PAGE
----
A Voice Without Restraint
Live Recordings - 1986
Let The Good Times Roll - Live - Reno - June 11, 1986
All Along The Watchtower - Live - Philadelphia - July 19, 1986
Clean Cut Kid - Live - Chicago - June 29, 1986
I'll Remember You - Live - New York City - July 15, 1986
Shot Of Love - Live - New York City - July 17, 1986
Lenny Bruce - Live - Nagoya - March 8, 1986
Union Sundown - Live - Saratoga Springs - July 13, 1986
I Forgot More Than You'll Ever Know - Live - Sydney - February 24, 1986
Band Of The Hand - Live - Chicago - June 29, 1986
When The Night Comes Falling From The Sky - Live - New York City - July 15, 1986
I Dreamed I Saw Saint Augustine - Live - Philadelphia - July 19, 1986
Red Cadillac & A Black Mustache - Live - Chicago - June 29, 1986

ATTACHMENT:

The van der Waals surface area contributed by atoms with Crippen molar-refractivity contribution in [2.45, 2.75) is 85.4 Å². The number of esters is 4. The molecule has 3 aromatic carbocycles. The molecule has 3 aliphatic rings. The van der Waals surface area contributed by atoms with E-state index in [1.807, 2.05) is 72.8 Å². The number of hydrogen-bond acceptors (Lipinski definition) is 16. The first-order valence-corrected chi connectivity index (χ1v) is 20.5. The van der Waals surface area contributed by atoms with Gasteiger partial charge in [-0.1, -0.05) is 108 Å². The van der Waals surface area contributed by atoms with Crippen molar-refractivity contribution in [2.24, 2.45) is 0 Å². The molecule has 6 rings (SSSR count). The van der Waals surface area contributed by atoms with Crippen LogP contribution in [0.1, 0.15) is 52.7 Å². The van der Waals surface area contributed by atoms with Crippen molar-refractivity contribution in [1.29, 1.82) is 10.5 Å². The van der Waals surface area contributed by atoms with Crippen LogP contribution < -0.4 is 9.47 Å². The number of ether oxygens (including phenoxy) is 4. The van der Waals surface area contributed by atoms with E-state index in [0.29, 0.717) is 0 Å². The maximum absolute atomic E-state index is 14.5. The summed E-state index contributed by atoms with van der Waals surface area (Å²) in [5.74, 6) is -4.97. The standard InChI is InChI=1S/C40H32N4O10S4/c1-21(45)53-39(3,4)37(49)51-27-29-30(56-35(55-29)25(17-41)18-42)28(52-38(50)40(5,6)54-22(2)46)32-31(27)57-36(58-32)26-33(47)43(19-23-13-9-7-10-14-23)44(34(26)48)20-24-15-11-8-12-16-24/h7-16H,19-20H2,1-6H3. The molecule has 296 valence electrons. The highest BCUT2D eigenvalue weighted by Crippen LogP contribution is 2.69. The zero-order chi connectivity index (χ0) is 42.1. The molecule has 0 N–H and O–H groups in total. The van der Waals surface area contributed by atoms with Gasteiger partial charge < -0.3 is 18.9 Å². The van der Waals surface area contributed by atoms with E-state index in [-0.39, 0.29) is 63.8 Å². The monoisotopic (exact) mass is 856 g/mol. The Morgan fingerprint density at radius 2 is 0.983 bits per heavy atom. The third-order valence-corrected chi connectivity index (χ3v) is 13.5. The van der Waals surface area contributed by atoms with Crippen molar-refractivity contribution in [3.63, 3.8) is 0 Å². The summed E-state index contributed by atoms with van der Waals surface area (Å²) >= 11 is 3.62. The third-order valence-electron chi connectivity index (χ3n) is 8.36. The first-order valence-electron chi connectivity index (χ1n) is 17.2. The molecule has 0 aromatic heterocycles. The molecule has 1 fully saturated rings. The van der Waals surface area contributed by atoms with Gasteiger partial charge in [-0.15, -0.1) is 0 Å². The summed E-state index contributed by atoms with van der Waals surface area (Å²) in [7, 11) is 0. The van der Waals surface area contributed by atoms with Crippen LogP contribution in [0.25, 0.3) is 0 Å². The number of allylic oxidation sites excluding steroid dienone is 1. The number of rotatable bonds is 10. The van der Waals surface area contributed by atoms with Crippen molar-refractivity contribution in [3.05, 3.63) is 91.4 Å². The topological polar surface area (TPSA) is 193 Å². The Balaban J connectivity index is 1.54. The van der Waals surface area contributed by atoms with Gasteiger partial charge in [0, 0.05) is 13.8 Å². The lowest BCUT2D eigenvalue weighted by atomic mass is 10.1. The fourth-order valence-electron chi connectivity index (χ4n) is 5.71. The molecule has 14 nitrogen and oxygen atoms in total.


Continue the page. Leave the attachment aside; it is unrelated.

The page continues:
Just Like Tom Thumb's Blues - Live - Nagoya - March 8, 1986
I & I - Live - New York City - July 17, 1986
In The Garden - Live - Los Angeles - August 3, 1986
One Too Many Mornings - Live - Chicago - June 29, 1986
Rock 'Em Dead - Live - Los Angeles - August 3, 1986
House Of The Rising Sun - Live - New York City - July 17, 1986
Good morning/afternoon/evening, folks!
Welcome to the 1986 Bob Dylan show. This is one of the more intense years of touring, in terms both of shows performed and style of performance; it bears a striking resemblance to 1978 in its nearly unprecedented (until that point) number of concerts, and is quite similar to 1974 and 1988 in the forceful vocal delivery. Don't let that put you off, though! There's plenty of gold in these shows, in spite of the singer's own admission of feeling adrift in 1986 in his autobiography.
Of particular thematic interest is the year's emphasis on 1950s rockabilly songs. These are represented on this compilation by "Let The Good Times Roll," "Red Cadillac & A Black Mustache," and "Rock 'Em Dead." The first is a very well-known early rock tune, but the second and third have more peculiar histories.